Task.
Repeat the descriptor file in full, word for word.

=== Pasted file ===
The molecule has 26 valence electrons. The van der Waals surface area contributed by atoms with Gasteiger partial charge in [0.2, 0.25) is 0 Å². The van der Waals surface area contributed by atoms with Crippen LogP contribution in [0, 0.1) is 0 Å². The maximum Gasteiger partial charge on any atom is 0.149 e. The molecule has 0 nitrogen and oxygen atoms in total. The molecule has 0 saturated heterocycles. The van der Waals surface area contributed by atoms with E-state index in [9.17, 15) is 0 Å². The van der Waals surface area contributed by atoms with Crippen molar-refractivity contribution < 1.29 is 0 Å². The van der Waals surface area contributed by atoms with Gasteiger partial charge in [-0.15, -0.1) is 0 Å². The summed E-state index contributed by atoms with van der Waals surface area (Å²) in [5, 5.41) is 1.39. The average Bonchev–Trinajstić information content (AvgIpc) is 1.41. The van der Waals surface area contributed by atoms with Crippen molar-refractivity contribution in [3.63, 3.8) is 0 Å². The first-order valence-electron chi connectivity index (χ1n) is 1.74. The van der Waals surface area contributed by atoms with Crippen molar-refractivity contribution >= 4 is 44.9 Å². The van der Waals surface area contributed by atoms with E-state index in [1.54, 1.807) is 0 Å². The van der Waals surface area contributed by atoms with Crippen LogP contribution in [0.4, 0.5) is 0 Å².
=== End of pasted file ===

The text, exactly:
The molecule has 26 valence electrons. The van der Waals surface area contributed by atoms with Gasteiger partial charge in [0.2, 0.25) is 0 Å². The van der Waals surface area contributed by atoms with Crippen LogP contribution in [0, 0.1) is 0 Å². The maximum Gasteiger partial charge on any atom is 0.149 e. The molecule has 0 nitrogen and oxygen atoms in total. The molecule has 0 saturated heterocycles. The van der Waals surface area contributed by atoms with E-state index in [9.17, 15) is 0 Å². The van der Waals surface area contributed by atoms with Crippen molar-refractivity contribution < 1.29 is 0 Å². The van der Waals surface area contributed by atoms with Gasteiger partial charge in [-0.15, -0.1) is 0 Å². The summed E-state index contributed by atoms with van der Waals surface area (Å²) in [5, 5.41) is 1.39. The average Bonchev–Trinajstić information content (AvgIpc) is 1.41. The van der Waals surface area contributed by atoms with Crippen molar-refractivity contribution in [3.63, 3.8) is 0 Å². The first-order valence-electron chi connectivity index (χ1n) is 1.74. The van der Waals surface area contributed by atoms with Crippen molar-refractivity contribution >= 4 is 44.9 Å². The van der Waals surface area contributed by atoms with E-state index in [1.54, 1.807) is 0 Å². The van der Waals surface area contributed by atoms with Crippen LogP contribution in [0.4, 0.5) is 0 Å².